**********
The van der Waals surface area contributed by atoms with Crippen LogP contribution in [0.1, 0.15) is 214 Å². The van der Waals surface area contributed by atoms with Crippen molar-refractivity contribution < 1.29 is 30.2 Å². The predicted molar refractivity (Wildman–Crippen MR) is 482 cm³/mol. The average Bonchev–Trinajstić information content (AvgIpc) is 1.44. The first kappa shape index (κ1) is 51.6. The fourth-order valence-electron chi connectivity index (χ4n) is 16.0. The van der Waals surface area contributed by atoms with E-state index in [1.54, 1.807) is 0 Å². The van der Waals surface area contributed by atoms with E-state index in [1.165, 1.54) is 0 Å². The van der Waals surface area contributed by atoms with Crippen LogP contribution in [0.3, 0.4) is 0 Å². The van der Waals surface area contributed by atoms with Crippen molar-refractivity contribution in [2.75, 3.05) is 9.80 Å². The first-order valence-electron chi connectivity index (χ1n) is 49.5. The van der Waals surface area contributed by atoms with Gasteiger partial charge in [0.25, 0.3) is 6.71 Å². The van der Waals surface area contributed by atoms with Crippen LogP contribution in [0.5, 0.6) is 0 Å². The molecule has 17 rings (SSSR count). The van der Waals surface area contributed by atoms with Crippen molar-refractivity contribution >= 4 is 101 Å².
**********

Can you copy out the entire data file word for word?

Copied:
The van der Waals surface area contributed by atoms with Crippen LogP contribution in [0.1, 0.15) is 214 Å². The van der Waals surface area contributed by atoms with Crippen molar-refractivity contribution < 1.29 is 30.2 Å². The predicted molar refractivity (Wildman–Crippen MR) is 482 cm³/mol. The average Bonchev–Trinajstić information content (AvgIpc) is 1.44. The first kappa shape index (κ1) is 51.6. The fourth-order valence-electron chi connectivity index (χ4n) is 16.0. The van der Waals surface area contributed by atoms with E-state index in [1.54, 1.807) is 0 Å². The van der Waals surface area contributed by atoms with E-state index in [1.165, 1.54) is 0 Å². The van der Waals surface area contributed by atoms with Crippen LogP contribution in [0.3, 0.4) is 0 Å². The van der Waals surface area contributed by atoms with Crippen molar-refractivity contribution in [2.75, 3.05) is 9.80 Å². The first-order valence-electron chi connectivity index (χ1n) is 49.5. The van der Waals surface area contributed by atoms with Gasteiger partial charge in [0.25, 0.3) is 6.71 Å². The van der Waals surface area contributed by atoms with Crippen LogP contribution in [0.5, 0.6) is 0 Å². The molecule has 17 rings (SSSR count). The van der Waals surface area contributed by atoms with Crippen molar-refractivity contribution >= 4 is 101 Å².